Pop culture obsessives writing for the pop culture obsessed.
Pop culture obsessives writing for the pop culture obsessed.
Illustration for article titled Step Up

The requirements for a passable dance movie are so minimal that it's a mystery why so few good ones get made. Basically, the leads have to have chemistry, and the dance scenes have to be energetic and memorably choreographed. Get those two things down, and all the perfunctory plot elements in the world aren't going to matter; how else to account for Dirty Dancing: Havana Nights, a sequel made with an almost entirely new cast, 17 years after the original? The dance-movie formula is simple: Combine partners from opposite sides of the tracks, throw in some disapproving parents or administrators, and tie the whole thing together with an over-the-top closing dance number. It's only when the perfunctory plot elements become the movie, as they do in Step Up, that the formula breaks down. In the end, what do audiences want to remember—the dancing, or the insistence that Romeo and Juliet could have gone to art school together if Romeo had his priorities straight?

Rather than cast actors who can't dance or dancers who can't act, Step Up splits the difference with stars Channing Tatum and Jenna Dewan, who pull double duty with uninspired competence. Leading a hardscrabble life in a Baltimore foster home, the backward-cap-wearing Tatum loves to get his groove on at neighborhood house parties, but his habit of lifting cars with his buddies puts him on the fast track to juvenile hall. After he and his crew are caught breaking into the Maryland Academy of the Arts, Tatum gets sentenced to 200 hours of community service at the school, and he naturally feels he can match the students step for step. When gifted senior Jenna Dewan loses her dance partner to injury, Tatum offers himself as a rehearsal stand-in, and introduces some street moves into her stiff routine.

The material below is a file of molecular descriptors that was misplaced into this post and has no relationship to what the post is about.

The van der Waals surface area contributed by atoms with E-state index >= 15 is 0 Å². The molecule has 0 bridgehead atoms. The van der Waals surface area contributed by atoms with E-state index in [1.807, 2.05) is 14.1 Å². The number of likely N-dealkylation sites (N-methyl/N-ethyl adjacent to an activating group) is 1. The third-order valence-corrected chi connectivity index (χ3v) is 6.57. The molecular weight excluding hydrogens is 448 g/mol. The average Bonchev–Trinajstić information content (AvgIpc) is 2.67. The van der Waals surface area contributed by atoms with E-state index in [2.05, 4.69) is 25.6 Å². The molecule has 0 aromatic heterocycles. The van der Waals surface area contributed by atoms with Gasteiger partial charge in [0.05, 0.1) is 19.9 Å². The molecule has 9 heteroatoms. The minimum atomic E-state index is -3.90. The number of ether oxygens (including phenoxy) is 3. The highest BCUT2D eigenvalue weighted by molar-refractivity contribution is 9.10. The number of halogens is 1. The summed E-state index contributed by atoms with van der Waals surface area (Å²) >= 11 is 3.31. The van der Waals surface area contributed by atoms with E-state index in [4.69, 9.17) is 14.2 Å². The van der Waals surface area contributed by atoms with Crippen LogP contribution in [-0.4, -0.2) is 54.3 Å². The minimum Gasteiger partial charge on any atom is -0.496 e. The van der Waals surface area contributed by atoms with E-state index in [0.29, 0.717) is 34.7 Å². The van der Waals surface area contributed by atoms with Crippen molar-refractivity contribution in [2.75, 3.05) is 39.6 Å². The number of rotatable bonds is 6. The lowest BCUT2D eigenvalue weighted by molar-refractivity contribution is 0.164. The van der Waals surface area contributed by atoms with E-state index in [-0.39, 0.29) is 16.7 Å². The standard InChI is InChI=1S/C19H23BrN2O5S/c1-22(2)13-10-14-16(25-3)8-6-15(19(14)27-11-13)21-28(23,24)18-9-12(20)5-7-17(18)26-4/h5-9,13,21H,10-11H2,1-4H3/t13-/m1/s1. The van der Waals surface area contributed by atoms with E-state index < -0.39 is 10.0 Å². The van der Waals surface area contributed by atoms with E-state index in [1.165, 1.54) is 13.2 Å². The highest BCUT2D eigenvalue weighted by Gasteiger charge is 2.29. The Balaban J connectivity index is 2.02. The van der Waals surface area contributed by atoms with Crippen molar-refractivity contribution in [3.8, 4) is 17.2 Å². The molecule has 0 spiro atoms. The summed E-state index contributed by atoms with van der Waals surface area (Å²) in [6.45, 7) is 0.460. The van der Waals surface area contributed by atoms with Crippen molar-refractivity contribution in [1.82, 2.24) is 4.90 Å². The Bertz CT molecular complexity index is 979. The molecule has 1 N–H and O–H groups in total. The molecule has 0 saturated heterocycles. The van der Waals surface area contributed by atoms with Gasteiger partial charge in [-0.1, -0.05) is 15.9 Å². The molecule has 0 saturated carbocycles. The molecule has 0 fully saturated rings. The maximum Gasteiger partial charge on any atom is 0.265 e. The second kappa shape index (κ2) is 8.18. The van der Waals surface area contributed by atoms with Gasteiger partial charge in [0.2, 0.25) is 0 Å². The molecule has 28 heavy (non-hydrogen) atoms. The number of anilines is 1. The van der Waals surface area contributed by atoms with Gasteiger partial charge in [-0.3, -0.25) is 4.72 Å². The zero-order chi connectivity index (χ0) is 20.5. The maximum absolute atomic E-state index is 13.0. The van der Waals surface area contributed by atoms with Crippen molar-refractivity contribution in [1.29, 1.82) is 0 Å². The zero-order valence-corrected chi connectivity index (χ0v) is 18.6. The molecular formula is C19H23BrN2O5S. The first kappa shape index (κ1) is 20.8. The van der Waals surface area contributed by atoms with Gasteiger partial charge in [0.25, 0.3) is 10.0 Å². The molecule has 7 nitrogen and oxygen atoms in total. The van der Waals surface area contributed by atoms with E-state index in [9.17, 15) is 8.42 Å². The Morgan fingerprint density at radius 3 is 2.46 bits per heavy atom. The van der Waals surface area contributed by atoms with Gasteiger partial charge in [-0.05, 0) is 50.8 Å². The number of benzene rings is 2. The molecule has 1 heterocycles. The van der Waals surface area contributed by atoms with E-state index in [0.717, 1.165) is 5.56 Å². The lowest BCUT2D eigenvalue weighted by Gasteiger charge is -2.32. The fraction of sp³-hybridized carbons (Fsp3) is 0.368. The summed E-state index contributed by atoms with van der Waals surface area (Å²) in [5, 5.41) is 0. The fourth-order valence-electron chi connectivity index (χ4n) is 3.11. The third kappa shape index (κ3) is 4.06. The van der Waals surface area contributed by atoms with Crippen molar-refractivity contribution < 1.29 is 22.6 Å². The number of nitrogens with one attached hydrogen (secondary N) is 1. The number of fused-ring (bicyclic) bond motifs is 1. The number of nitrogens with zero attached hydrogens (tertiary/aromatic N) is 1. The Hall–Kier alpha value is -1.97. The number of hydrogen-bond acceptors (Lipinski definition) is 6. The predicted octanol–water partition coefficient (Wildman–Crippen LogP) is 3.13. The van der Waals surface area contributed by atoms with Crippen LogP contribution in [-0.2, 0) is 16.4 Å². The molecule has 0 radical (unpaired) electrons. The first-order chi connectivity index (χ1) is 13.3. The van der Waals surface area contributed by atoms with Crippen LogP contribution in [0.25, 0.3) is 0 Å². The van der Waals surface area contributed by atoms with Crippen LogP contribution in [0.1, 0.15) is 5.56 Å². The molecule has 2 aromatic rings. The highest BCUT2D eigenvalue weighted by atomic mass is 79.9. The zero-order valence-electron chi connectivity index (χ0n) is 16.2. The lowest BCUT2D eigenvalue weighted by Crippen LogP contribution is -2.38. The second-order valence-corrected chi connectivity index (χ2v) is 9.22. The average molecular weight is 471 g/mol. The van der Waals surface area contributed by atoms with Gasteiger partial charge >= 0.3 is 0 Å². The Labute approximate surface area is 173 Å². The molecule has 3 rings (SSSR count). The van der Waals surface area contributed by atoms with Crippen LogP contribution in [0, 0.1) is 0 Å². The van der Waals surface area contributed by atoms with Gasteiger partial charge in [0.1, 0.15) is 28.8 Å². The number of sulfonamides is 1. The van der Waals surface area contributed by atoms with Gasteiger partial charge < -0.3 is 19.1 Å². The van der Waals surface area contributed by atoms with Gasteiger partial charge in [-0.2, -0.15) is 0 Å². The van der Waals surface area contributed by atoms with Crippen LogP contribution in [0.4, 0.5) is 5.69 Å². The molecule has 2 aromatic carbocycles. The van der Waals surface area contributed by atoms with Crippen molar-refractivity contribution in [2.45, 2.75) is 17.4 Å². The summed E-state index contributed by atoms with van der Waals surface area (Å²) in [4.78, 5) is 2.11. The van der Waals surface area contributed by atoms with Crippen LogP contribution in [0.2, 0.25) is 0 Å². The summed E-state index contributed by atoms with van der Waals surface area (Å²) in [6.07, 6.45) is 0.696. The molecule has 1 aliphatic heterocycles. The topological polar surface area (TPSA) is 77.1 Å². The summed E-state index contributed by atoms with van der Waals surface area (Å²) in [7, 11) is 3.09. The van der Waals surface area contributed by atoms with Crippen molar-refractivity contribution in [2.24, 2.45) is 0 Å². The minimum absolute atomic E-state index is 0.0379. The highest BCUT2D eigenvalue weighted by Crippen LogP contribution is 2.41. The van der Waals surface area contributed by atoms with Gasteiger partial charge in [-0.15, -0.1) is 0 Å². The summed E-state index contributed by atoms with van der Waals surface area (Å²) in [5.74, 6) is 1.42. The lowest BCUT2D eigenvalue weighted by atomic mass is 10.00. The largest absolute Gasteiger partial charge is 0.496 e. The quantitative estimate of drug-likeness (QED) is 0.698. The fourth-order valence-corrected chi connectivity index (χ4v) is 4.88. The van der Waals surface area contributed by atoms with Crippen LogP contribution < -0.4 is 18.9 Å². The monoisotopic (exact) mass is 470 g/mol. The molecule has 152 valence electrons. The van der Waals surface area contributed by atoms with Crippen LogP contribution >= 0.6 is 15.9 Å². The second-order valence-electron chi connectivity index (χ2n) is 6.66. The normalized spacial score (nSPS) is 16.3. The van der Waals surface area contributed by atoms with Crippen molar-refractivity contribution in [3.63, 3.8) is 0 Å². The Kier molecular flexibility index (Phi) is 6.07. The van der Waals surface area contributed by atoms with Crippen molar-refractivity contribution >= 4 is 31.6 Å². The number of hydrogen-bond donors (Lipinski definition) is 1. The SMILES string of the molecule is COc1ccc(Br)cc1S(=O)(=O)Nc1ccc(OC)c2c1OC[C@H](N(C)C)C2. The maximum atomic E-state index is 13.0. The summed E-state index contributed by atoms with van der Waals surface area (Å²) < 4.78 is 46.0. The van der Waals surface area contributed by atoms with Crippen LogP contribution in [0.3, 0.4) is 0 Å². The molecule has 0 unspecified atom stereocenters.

Once Step Up gets through the narrative business of pairing Tatum and Dewan, the focus should be on pirouettes, breakdancing, or some giddily ridiculous combination thereof, but the film piles on half a dozen subplots that keep the leads out of pointy shoes. Dewan deals with her egotistical boyfriend's deceptions and a mother who would prefer she focus on college applications, while Tatum can't shake his street connections, which include run-ins with a chop-shop owner played by Heavy D. Then there are the complications brought on by another opposite-side-of-the-tracks courtship, this one between Dewan's best friend and a would-be DJ from the projects, plus some minor character tragedy thrown in for good measure. All that leaves precious little time for busting a move.